Joanne Kelly, who is listing the home for $1,499,000 for Gagliardo Realty, said the six-bedroom home captures the best of both worlds.
“You want the modern conveniences to be architecturally true to the house. They’ve really done a great job with that here.”
Mary states that they have taken great care and a great deal of time restoring the home with an eye to Buck’s original concepts.
“We have all of the original architect’s plans and drawings as well as the carpenter’s notes,” she said, “so we’ve had a lot of documentation to work with.”
“People now have a more sensitive eye toward history that they didn’t have in the 1950s,” she observed. “Luckily, the previous owners did leave one original bookcase in the music room, and we used that to recreate built-ins throughout the first floor. Altamira Art Glass restored all of the art glass to match the panes in that original built-in.”
Throughout the first floor, the Rogers had Amish-crafted bookcases and woodwork made to replicate the original woodwork, picking up on the floating panel design of that one original bookcase.
Mary points out the raised panel detailing in the living room, veranda, office, and music room. “We think it harmonizes the rooms to have that motif repeated. We take a great deal of pride in that detail.”
The Rogers worked with River Forest designer Mark Menna to both modernize the home and return some of its historic features, emphasizing the home’s architectural features while making it comfortable for their family.
Menna’s work can be seen in some of the home’s bathrooms, including an entryway powder room that features Amish-built cabinetry and statuary marble. In the dining room, Menna was called on to solve the mystery of what should have been.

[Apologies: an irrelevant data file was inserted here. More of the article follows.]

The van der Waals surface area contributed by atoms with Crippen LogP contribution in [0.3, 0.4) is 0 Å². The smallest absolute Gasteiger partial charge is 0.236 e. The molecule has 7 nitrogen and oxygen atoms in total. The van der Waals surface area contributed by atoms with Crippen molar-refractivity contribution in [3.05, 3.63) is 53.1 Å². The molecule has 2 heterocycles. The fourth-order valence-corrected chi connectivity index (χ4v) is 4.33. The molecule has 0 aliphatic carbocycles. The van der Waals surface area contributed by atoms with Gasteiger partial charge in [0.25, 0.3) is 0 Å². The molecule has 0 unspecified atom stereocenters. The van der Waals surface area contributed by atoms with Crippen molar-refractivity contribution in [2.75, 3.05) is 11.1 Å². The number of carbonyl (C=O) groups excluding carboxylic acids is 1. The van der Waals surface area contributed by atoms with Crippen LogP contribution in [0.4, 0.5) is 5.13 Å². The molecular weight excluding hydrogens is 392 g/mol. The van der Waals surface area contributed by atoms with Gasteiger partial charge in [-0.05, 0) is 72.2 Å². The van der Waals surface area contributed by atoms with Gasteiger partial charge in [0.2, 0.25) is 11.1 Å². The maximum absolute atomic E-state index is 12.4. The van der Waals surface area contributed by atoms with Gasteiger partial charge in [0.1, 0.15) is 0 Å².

“The second owners had ripped out the original molding and put up veneer,” Mary recalled. “It was a puzzle to figure out how to replicate the vertical lines of the original molding. Mark figured it out. He found some of the outlines of the original panels and reconstructed it. This is a simplified rectilinear house, so you can figure things out mathematically.”
While the home is sizeable (approximately 7,000 square feet), one of the attributes Mary Rogers enjoys the most is its livability. “Like many Arts & Crafts houses, you come in through a hidden front entry and the home opens up to you. The continued flow leads you through the home. The radial floor plan, very typical of Arts & Crafts design, makes this a wonderful space.”
The home twice has been featured on Wright Plus, and the Rogers have also opened their home for the Parenthesis Kitchen Walk, as well as the Infant Welfare Society Christmas House Walk. A butler’s pantry for serving, plus a veranda that spans the width of the home makes the first floor conducive to entertaining, and Mary said the circular floor plan adds to the ambiance.
“With all the doors open, you can fit over a hundred people on the first floor and not feel crowded. When the Infant Welfare Society brought in a piano player, it just filled the house with music. You get a great sound and a great feeling in here.”